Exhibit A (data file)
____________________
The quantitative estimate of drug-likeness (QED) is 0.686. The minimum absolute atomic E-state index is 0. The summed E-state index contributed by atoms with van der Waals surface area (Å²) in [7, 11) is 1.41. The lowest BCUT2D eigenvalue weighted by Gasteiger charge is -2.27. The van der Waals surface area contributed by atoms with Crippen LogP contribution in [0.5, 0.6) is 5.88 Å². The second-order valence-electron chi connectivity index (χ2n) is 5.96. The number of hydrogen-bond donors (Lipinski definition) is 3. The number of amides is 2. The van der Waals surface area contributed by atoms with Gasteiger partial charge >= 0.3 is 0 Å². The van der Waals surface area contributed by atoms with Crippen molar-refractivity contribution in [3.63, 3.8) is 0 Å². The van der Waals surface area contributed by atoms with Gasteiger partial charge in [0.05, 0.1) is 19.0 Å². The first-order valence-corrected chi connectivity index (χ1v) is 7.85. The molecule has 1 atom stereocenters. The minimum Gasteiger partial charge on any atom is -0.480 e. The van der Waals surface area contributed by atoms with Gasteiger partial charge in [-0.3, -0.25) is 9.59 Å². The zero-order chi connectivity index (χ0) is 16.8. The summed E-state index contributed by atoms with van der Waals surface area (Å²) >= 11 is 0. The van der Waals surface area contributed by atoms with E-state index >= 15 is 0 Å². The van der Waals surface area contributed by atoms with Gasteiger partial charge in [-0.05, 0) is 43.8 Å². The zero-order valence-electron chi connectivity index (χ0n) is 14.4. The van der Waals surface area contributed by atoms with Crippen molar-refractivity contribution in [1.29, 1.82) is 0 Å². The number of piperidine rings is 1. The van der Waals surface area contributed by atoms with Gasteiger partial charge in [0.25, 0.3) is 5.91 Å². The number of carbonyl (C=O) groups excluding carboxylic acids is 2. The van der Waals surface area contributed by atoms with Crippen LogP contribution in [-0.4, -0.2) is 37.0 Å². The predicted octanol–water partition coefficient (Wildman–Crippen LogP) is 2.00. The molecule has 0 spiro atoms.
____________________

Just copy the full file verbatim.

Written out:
The quantitative estimate of drug-likeness (QED) is 0.686. The minimum absolute atomic E-state index is 0. The summed E-state index contributed by atoms with van der Waals surface area (Å²) in [7, 11) is 1.41. The lowest BCUT2D eigenvalue weighted by Gasteiger charge is -2.27. The van der Waals surface area contributed by atoms with Crippen LogP contribution in [0.5, 0.6) is 5.88 Å². The second-order valence-electron chi connectivity index (χ2n) is 5.96. The number of hydrogen-bond donors (Lipinski definition) is 3. The number of amides is 2. The van der Waals surface area contributed by atoms with Gasteiger partial charge >= 0.3 is 0 Å². The van der Waals surface area contributed by atoms with Crippen molar-refractivity contribution in [3.63, 3.8) is 0 Å². The van der Waals surface area contributed by atoms with Gasteiger partial charge in [0.05, 0.1) is 19.0 Å². The first-order valence-corrected chi connectivity index (χ1v) is 7.85. The molecule has 1 atom stereocenters. The minimum Gasteiger partial charge on any atom is -0.480 e. The van der Waals surface area contributed by atoms with Gasteiger partial charge in [-0.3, -0.25) is 9.59 Å². The zero-order chi connectivity index (χ0) is 16.8. The summed E-state index contributed by atoms with van der Waals surface area (Å²) >= 11 is 0. The van der Waals surface area contributed by atoms with E-state index >= 15 is 0 Å². The van der Waals surface area contributed by atoms with Gasteiger partial charge in [-0.05, 0) is 43.8 Å². The zero-order valence-electron chi connectivity index (χ0n) is 14.4. The van der Waals surface area contributed by atoms with Crippen molar-refractivity contribution in [1.29, 1.82) is 0 Å². The number of piperidine rings is 1. The van der Waals surface area contributed by atoms with Gasteiger partial charge in [0.25, 0.3) is 5.91 Å². The number of carbonyl (C=O) groups excluding carboxylic acids is 2. The van der Waals surface area contributed by atoms with Crippen LogP contribution in [-0.4, -0.2) is 37.0 Å². The predicted octanol–water partition coefficient (Wildman–Crippen LogP) is 2.00. The molecule has 0 spiro atoms.